Saturday, April 19, 2014

Peyton Manning, Adam Gase exchange their Valuable Knowledge of the Game with 'Bama's, Nick Saban

Denver Broncos' Peyton Manning, Adam Gase swap 'knowledge' with Nick Saban in recent visit to Alabama

Denver Broncos offensive coordinator Adam Gase and quarterback Peyton Manning were on Alabama's campus last week. (AP photo)

TUSCALOOSA, Alabama -- Last week, thousands of high school coaches flocked to +Alabama Crimson Tide to hear from Nick Saban, +Baylor's Art Briles and coaching legends Joe Gibbs and Gene Stallings -- among others -- at the Crimson Tide's annual coaching clinic.

Just a week earlier, one of the game's biggest names and one of the rising stars in coaching snuck in and out with little fanfare.

+Denver Broncos quarterback Peyton Manning and offensive coordinator Adam Gase made a recent visit to Alabama, Saban said after Thursday's practice.

Manning and Gase were "making some visits," Saban said, and Alabama just happened to be on their agenda.

"To be honest with you, he was just trying to learn so he could be a better player," Saban said. "I think a lot of people would say, 'Wow, the guy is one of the best, if not the best, and certainly from a career standpoint probably about as good as anybody's been in the history of the league. After all the experience and knowledge that he has, he's going out and trying to seek more knowledge and understanding of the game of football so he can play better.'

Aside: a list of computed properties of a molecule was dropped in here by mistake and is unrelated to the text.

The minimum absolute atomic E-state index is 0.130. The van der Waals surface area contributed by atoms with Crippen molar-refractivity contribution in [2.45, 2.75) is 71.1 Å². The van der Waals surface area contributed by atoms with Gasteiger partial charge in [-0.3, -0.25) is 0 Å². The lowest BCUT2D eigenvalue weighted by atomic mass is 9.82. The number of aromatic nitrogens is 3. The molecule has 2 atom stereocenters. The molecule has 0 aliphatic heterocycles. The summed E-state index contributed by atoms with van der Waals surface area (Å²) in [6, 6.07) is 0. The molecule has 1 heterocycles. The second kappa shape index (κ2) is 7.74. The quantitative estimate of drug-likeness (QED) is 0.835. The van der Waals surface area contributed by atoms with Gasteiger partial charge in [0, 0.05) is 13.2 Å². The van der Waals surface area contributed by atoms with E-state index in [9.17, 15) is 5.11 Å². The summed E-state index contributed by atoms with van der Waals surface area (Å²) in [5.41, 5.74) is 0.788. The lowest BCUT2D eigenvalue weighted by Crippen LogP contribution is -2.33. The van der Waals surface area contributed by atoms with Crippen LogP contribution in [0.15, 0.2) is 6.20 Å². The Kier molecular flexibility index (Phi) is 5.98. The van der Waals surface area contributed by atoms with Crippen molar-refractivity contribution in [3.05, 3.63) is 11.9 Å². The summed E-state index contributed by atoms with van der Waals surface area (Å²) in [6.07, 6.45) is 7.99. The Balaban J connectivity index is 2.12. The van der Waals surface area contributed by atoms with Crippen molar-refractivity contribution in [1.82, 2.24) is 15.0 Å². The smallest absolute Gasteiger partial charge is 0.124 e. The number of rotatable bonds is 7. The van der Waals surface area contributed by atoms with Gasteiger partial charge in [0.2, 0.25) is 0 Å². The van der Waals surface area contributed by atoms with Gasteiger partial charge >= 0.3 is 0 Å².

"It's a great example for a lot of young people, whether they're playing high school, college, Pop Warner or whatever, and it's something that I have tremendous respect for. I really enjoyed visiting with him."

Manning, who has largely kept himself out of the public eye since the Broncos' Super Bowl loss to +Seattle Seahawks, has "been a friend and very well-respected for a long time," Saban said. They crossed paths when Manning was with the Colts and Saban was the head coach for the Miami Dolphins, and Saban's been friends with Manning's father Archie for a "long, long, long time."

Gase, who turned down a number of head coaching opportunities this past offseason to remain with the Broncos, worked under Saban in the late 90s at Michigan State and followed him to +LSU Football as a graduate assistant (2000) and recruiting assistant (2001-02).

Because the Broncos often pick up the pace, Saban said he picked their brain about some no-huddle concepts, specifically asking which defenses gave them the most trouble.



"That was kind of a mutual, hopefully beneficial -- I know it was a benefit to us," Saban said. "I hope it was a benefit to them as well."

“To be honest with you, he was just trying to learn so he could be a better player,” Saban told AL.com’s Andrew Gribble. “

After all the experience and knowledge that he has, he’s going out and trying to seek more knowledge and understanding of the game of football so he can play better.” Saban had brief +NFL experience as head coach of the +Miami Dolphins from 2005 to 2006 and once squared off against Manning’s Colts in a late-season ’06 matchup, which +Indianapolis Colts won 27-22. The decorated coach also took the opportunity to learn from Manning by grilling the quarterback on the no-huddle offense, including which defenses are best suited to slow it. 
“That was kind of a mutual, hopefully beneficial — I know it was a benefit to us,” Saban said. “I hope it was a benefit to them as well.” Opponents of the Broncos and Crimson Tide, beware. The best are getting better.